A Novice-proof Guide To Hand Feeding Your Bird Correctly

Do you own a collection of pet birds or a single companion? If yes, you’re probably an expert at feeding your bird. Interestingly, some pet bird breeders and owners know little about the science. Sometimes mature birds stop eating and you’ll need to exercise emergency hand-feeding. Besides, it takes time for delicate fledglings and nestlings to feed unassisted. Admittedly, you cannot learn how to hand-feed a bird correctly without following expert instructions. A professional bird feeder or nurse is the best instructor out there. So, hiring a professional for hands-on bird feeding lessons is a novel idea.

Another all-important safety when to exercise when hand feeding a bird(s), especially the young ones is to wash or sanitize your hands properly. Additionally, you should choose your bird feeding formula carefully, preferably commercial-grade products. You should also pay keen attention and follow package directions carefully. This usually specifies the appropriate water-to-solid ratio and match it with your bird’s age. Nestlings need more water than feeding formula compared to older fledglings. Leftover bird feeding is susceptible to bacteria forming, so you should apportion smaller quantities or dispose of any remains to avoid making your pets ill.

You shouldn’t feed your pet bird commercial formula if it doesn’t have the appropriate temperature range. In fact, experienced bird breeders and avian veterinarians suggest temperatures anywhere from 100-108 degrees F (Fahrenheit). You shouldn’t forget to inspect bird feeding formula packages for detailed directions. Furthermore, you’ll be required to follow the correct heating procedure instructions for hand feeding birds. A water-heated bowl or double-boiler is the preferred heating source to avoid an allergic reaction. Studies have concluded that birds fed microwaved commercial-grade formula could become ill from crop-burned feeding or hot spots.

Mind you, bird feeding formula should be safely stored. What’s more, you should use an avian veterinarian-approved thermometer to monitor temperatures periodically. You should connect with professionals and pet lovers to learn about the best-rated spoon, tubes, utensils and syringe for feeding your bird. As you prepare your pet bird for hand-feeding, remember to place it on a grip-friendly surface, preferably a clean dish towel or cloth. Then, simply grip and hold its lore in place as you slightly stretch its neck while using a thumb or finger to direct the feeding to its lower beak.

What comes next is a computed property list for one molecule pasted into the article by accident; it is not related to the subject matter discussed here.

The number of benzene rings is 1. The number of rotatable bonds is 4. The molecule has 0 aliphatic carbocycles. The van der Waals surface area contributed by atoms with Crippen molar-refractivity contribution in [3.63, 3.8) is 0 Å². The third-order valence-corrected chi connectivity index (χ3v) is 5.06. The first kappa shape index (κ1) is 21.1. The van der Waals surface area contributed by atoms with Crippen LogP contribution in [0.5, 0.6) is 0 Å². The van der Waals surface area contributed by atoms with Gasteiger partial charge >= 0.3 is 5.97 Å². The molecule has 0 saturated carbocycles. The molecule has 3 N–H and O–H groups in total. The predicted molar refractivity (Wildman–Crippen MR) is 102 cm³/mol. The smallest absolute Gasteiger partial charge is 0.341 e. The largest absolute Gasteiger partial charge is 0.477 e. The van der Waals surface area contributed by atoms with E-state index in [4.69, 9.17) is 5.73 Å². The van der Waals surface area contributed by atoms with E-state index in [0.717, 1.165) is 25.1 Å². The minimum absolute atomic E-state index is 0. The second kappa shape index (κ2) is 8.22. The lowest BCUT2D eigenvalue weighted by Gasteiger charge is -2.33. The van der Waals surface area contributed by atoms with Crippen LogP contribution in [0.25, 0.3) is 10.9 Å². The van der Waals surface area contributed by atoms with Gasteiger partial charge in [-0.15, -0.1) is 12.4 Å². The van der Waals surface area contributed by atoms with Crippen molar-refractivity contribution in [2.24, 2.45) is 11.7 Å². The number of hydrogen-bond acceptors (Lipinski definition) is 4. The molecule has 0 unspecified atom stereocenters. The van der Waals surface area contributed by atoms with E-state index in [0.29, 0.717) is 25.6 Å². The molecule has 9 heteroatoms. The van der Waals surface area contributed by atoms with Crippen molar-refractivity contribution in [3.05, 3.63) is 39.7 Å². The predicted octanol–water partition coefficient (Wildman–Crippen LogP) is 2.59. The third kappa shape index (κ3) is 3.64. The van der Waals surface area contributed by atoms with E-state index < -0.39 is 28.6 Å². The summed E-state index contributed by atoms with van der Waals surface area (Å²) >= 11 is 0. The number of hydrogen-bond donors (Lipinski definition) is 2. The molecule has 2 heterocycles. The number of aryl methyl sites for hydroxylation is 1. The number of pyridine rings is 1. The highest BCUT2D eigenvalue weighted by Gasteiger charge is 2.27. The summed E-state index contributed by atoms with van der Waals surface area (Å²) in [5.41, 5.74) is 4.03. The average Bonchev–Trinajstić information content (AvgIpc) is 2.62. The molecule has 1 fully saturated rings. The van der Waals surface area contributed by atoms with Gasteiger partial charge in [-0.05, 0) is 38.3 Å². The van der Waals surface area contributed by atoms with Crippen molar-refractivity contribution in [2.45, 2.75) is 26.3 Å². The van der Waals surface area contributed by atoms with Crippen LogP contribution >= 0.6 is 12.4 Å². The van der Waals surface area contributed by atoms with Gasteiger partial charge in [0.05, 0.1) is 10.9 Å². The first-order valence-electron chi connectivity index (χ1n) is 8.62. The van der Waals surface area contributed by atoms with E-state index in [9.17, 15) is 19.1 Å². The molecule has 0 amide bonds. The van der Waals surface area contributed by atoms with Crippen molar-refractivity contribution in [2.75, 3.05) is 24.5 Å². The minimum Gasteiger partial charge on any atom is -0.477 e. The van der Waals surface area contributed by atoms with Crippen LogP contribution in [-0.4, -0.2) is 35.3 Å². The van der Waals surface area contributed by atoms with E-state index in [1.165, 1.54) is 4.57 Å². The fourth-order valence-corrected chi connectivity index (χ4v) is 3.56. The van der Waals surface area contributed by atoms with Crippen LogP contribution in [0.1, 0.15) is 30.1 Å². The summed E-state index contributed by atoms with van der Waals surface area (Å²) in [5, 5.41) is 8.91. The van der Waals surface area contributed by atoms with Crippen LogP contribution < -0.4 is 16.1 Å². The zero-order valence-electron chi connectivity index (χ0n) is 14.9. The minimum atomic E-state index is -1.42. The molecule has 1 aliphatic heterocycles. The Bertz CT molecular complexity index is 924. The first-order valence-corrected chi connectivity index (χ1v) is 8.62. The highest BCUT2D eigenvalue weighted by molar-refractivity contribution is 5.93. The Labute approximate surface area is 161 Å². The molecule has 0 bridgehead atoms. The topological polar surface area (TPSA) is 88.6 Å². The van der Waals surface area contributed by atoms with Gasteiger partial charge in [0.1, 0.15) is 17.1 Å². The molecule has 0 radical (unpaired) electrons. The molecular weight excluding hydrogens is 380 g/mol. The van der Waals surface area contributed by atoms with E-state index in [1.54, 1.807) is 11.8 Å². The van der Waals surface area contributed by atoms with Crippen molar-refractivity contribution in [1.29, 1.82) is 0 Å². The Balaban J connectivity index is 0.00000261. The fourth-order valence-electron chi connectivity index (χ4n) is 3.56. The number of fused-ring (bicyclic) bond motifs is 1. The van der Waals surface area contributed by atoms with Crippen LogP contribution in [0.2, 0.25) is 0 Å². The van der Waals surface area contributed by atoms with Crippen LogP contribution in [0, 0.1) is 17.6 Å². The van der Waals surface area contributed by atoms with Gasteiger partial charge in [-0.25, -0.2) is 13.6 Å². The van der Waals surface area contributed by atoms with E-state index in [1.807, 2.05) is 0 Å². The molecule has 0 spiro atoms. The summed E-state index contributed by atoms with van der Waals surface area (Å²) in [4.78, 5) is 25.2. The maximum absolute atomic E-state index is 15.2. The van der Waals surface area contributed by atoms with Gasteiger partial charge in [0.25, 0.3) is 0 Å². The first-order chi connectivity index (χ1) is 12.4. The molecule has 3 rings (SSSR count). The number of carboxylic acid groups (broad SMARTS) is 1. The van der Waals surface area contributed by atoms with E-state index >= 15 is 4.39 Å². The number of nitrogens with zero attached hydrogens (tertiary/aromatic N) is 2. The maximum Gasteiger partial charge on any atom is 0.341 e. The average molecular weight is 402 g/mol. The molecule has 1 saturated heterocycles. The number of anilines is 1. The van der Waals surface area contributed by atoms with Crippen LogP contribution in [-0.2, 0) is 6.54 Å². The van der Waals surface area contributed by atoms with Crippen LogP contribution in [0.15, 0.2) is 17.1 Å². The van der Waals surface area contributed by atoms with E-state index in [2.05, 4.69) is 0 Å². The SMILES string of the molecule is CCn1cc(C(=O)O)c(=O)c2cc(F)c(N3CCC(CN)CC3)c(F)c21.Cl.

You should feed it the formula slowly to avoid flooding its trachea or beak. The frequency and quantity of feeding you give your pet bird depend on its body composition and age. For correct feeding amounts, you should simply consult the package label, a certified breeder or licensed avian veterinarian. If you’re raising a nestling or fledgling, you should feed it more frequently than you’d crop an adult bird. Furthermore, younger birds need more feedings as it undergoes the progressive growth phases during the second to third weeks of life. Another safety measure is that you avoid overfeeding your bird.

A normal feeding interval should range anywhere from 3-4 hours. If your bird isn’t taking its feeding from the crop within this time schedule or refuses to take anything throughout the course of the day, simply seek a professional opinion from your local avian veterinarian. Lastly, you should keep track of your bird’s eating habits and progress. You can use bird’s weight to determine if it’s healthy or not. If you suspect a substantial drop in your pet bird’s weight and it’s beyond the weaning phase, it’s best that you immediately consult a board-certified avian veterinarian.

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